Question 2

Note that if U and W are both vector spaces, then they both contain the zero vector for V. So U \setminus W does not contain the zero vector for V and so cannot form a subspace.

Note that if U \cup W is a subspace of V then the zero vector for V is contained in both U and W (obviously satisfied) and x + \lambda y \in U \cup W for all x, y \in U \cup W. Note that if both x \in U and y \in U (or similarly x \in W and y \in W), then x + \lambda y \in U \cup W since U, W are subspaces.

We can guarantee that for all x, y \in U \cup W we have x, y \in U if W \subseteq U, so that U \cup W = U. Similarly, we can guarantee that for all x, y \in U \cup W we have x, y \in W if U \subseteq W so that U \cup W = W. So if either U \subseteq W or W \subseteq U we have U \cup W is a subspace. So we’ve found a sufficient condition.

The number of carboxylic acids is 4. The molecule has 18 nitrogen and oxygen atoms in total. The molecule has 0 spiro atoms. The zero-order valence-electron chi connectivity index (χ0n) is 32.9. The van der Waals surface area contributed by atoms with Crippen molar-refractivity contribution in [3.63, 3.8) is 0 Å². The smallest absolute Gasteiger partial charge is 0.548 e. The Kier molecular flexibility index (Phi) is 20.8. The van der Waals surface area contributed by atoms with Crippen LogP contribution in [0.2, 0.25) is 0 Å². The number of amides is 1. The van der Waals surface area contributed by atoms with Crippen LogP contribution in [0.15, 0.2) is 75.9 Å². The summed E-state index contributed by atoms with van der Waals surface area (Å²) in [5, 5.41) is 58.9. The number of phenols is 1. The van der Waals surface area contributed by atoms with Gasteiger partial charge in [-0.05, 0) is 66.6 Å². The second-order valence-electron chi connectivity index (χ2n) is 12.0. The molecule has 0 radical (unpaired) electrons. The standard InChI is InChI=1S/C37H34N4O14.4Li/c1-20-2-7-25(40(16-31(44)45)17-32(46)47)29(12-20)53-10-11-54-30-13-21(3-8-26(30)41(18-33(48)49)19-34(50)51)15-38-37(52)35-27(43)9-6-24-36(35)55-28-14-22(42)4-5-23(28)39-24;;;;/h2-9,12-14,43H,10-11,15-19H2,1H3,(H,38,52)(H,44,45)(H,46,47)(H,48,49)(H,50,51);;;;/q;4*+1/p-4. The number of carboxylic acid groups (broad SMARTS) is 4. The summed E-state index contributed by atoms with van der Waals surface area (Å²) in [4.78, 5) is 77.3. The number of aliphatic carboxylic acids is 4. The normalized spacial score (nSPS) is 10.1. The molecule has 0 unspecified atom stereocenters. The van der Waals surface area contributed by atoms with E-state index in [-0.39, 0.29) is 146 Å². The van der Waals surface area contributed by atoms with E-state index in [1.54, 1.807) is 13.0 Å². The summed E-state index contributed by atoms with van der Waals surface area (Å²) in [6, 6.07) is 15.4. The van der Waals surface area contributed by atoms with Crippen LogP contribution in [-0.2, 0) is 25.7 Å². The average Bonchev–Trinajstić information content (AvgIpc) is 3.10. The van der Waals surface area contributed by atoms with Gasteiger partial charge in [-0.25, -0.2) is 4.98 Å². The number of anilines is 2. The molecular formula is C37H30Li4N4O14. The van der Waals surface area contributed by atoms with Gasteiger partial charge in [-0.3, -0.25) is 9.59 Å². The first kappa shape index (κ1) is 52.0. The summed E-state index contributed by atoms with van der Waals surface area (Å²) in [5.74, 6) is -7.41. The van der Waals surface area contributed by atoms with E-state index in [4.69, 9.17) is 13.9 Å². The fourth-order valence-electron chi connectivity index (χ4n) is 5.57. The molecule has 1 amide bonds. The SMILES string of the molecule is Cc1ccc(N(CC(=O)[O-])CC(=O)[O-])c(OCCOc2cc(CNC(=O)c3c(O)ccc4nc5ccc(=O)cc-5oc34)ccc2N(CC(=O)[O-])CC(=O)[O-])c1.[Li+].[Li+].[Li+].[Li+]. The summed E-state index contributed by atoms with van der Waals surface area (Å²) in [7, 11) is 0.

The problem comes when, say, x is only in U and y is only in W or vice versa. Could x + \lambda y be in U \cup W? Turns out not.

We can show that our sufficient condition is also a necessary condition. We show that if U \not \subseteq W and W \not \subseteq U then U \cup W is not a subspace. As U \not \subseteq W there exists an x \in U with x \not \in W and as W \not \subseteq U, there exists a y \in U with y \not \in W. If U \cup W were to be a subspace, we would have x + y \in U \cup W, ie. either x + y \in U, x + y \in W or both. We have:

  • If x + y \in U, since \pm x \in U, we have x + y - x = y \in U, contradiction.
  • If x + y \in W, since \pm y \in W we have x + y - y = x \in W, contradiction.

Both contradictions arising since we picked x, y such that they are not in both U and W.

So if U \cup W is a subspace then U \subseteq W or W \subseteq U.

Overall - we have that U \cup W is a subspace iff U \subseteq W or W \subseteq U.

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